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Critical appreciation of Ted Hughes’ “Thistles”

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Ted Hughes is a renowned, restrained poet for his ability to be intricate, and his concealment of emotion in insignificant forms of life. In the poem, Thistles, Hughes personalizes Thistles; such trivial plant, to successfully evoke the lives of human beings, while emphasizing nature’s dominance over men. The poem also deals with the idea of history being repeated in a cycle, the dead being “resurrected”. Such complex ideas are effectively conveyed through language techniques, diction and versification.

“Thistles” is an insignificant form of life, which are generally disregarded by other superior forms of life (cows and farmers), losing its’ identity of existence. However the poet personifies the plant, giving it life. ‘Thistles’ begins with a description of the location of the trivial plant and it’s physical appearance. “Against the rubber tongues of cows and the hoeing hands of men / Thistles spike the summer air / And crackle open under a blue-black pressure.” The thistles are situated in a field amidst cows and farmers, yet among such serene background, they appear to have an aggressive purpose. Alliteration is present, “Blue-black” with the repetition of the ‘b’ sound, emphasizing the immense pressure they are in, the Thistles literally bursting with reproductive energy. Also, the alliteration implies the imagery of a bruise, caused by a physical contact.

Then it is seen that the thistles pollinate and reproduce: “Every one a revengeful burst”. This conveys that there is a motive, a reason, for the reproduction; other than simply to maintain its species. The motive is to fight a battle, a continuous war. Hughes has given the thistles human features and emotions, such as the ability to take revenge. Through personifying such inconsequential organism, Hughes expresses his speculation of how, even the petty forms of life has it’s own purpose in life.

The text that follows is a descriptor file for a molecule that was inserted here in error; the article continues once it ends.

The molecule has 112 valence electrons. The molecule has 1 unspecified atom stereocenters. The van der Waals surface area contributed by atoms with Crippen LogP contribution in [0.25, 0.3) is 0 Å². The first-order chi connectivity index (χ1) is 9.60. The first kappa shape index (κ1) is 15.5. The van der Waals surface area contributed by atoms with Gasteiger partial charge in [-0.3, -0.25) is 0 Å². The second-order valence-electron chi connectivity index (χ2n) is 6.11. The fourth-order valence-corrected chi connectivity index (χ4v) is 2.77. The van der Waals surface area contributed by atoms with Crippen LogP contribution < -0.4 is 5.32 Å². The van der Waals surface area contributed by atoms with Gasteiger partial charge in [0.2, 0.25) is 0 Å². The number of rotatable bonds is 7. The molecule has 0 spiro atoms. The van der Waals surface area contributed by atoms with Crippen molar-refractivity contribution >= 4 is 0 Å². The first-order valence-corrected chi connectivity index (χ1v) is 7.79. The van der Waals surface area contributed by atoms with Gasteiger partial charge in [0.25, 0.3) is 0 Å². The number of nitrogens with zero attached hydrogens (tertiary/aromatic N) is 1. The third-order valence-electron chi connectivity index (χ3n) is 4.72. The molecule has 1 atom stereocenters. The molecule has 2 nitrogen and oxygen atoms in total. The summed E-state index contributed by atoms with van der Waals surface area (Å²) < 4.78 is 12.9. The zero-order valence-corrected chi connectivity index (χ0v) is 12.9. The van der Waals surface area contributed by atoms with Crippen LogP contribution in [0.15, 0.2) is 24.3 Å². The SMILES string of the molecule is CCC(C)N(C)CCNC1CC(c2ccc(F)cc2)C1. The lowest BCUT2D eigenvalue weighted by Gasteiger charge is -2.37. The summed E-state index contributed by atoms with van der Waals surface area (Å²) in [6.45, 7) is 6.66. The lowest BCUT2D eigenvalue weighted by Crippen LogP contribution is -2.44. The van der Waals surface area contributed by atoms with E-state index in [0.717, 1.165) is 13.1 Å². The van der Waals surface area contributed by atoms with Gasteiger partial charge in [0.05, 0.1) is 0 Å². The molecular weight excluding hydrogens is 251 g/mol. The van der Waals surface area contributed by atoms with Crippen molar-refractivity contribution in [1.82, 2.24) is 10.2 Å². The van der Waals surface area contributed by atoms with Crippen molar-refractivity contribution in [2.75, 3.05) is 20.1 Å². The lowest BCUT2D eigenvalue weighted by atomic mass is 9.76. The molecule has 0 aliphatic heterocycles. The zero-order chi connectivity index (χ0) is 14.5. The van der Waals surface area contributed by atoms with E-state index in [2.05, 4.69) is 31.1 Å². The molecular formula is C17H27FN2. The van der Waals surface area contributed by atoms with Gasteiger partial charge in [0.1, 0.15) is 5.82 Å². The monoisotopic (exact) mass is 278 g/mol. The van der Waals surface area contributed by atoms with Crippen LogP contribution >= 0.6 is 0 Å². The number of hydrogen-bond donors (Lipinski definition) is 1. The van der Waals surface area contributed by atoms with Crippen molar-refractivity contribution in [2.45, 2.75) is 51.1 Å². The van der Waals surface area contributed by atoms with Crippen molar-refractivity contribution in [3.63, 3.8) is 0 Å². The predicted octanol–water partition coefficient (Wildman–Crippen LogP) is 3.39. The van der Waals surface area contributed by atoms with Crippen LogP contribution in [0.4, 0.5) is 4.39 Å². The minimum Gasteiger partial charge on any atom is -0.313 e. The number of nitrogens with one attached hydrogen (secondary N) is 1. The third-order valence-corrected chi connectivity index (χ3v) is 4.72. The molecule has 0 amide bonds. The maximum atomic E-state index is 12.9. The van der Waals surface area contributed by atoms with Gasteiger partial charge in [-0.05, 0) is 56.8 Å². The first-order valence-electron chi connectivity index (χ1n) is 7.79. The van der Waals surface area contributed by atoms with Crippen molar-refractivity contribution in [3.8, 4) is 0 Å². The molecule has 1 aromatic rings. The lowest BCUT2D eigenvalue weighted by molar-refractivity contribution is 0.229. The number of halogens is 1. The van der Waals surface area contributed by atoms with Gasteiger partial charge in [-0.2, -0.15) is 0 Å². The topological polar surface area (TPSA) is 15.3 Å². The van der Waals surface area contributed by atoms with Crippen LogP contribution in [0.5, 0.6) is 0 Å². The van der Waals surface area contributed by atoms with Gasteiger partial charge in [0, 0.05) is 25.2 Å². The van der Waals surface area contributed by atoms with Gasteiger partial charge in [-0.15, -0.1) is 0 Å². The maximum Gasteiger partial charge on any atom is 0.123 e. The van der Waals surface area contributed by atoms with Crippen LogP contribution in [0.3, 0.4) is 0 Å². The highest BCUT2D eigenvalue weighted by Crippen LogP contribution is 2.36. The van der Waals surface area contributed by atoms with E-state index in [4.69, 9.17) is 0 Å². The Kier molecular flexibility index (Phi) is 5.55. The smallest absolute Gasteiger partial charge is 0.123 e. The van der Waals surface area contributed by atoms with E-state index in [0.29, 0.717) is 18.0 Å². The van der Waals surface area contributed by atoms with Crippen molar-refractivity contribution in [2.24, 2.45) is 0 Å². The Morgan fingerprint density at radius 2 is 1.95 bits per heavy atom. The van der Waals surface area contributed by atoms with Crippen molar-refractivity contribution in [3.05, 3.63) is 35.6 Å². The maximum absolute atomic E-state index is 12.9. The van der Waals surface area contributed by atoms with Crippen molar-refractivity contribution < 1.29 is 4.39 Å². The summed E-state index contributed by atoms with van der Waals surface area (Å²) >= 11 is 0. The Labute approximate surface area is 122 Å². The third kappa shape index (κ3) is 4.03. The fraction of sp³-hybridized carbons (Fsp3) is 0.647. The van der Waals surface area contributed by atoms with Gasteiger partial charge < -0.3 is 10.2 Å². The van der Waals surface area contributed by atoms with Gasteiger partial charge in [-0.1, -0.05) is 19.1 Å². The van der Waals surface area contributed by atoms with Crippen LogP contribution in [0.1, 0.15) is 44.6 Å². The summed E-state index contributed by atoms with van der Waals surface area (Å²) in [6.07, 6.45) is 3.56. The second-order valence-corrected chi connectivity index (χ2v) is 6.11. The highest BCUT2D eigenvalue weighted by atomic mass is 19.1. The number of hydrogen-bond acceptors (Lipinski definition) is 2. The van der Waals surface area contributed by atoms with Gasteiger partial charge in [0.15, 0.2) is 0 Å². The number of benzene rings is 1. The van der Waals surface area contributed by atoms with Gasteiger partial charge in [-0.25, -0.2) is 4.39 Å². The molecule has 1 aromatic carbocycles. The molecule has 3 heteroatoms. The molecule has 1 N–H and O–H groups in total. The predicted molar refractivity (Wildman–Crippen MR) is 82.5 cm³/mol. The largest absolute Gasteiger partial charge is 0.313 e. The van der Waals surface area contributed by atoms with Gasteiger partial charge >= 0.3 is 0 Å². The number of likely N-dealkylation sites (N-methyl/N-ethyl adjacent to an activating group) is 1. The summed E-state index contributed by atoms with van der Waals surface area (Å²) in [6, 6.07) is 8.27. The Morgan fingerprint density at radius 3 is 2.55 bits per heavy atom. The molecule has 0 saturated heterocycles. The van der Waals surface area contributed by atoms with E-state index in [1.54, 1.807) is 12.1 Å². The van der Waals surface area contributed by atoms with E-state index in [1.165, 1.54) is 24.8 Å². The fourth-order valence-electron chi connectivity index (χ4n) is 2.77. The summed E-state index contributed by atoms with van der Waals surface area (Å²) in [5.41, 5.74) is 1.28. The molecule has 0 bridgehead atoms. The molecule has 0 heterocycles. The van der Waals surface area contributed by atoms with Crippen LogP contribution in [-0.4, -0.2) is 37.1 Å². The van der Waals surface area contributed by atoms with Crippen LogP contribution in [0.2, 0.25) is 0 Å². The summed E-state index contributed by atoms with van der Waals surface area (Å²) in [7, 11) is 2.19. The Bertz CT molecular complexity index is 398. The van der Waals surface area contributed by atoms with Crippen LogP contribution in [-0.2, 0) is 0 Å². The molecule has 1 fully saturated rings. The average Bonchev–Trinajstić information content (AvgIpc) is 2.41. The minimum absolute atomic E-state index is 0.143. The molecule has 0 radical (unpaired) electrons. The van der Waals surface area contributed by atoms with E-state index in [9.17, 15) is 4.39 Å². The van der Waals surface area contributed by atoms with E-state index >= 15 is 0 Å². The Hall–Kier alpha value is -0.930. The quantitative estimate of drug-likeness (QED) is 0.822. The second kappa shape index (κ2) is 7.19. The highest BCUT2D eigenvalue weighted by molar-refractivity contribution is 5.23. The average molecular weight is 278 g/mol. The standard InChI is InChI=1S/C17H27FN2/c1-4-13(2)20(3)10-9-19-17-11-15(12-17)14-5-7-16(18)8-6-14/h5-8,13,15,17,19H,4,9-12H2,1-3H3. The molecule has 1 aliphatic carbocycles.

It seems that history repeats itself, in the law of vast nature. Human beings are also a part of nature itself, this is conveyed through the subtle comparison between human and thistles. “Of resurrection, a grasped fistful / Of splintered weapons and Icelandic frost thrust up.”

Here we encounter the thistles ready and armed for a battle.

This battle is for the land, the field of reproduction. This parallels with the lives of modern human beings, always in competition amidst the heavily industrialized urban; in areas of economy, possession, and wealth. It is a never-ending cycle of conflict, which is most inevitable.

Another appropriate comparison made by the poet, is how all organisms must inevitable die, and come to an end. Allowing our “sons” to takeover the roles of their elder and take responsibility. “Then they grow grey like men / Mown down, it is a feud / Their sons appear / Stiff with weapons, fighting back over the same ground”. Therefore, the conflict is sustained trough many ages, resulting in a cycle of “feud”. Also humanity almost dictates the battle of the thistles in the sense that mankind too strives to reproduce. Such symbolic parallelism between human and thistles, vividly conveys the idea that we are a part of nature itself, belonging to the repetitive cycle of reproduction and conflict.

Another intention of Hughes in writing the poem was to show that nature will always last over humanity. In terms of history, the fight for the land is a repetitive cycle, trailing back to ancient history. The battle seems like a cycle because they are “resurrected”, being raised from the dead, giving the image of never-ending life. “…Icelandic frost thrust up / From the underground stain of a decayed Viking.” Referring to history, centuries ago, the Vikings attacked the Scots, during their siege; they stood on thistle on the hillsides, causing them to yell in pain. Such fortunate event, alarmed the Scots and able them to defeat them, that is why today the thistle is the emblem of Scotland. Today, the strength of thistles are reborn and are “fighting back over the same ground” as they did centuries ago, however the Vikings have been worn down and vanished. Leaving, a petty form of nature once thought to be such trivial; stronger than humanity. Hughes was able to take a perfectly ordinary object and cast it in an entirely new light; transforming thistle from humble weeds into a symbol of strength, resistance and humankind.

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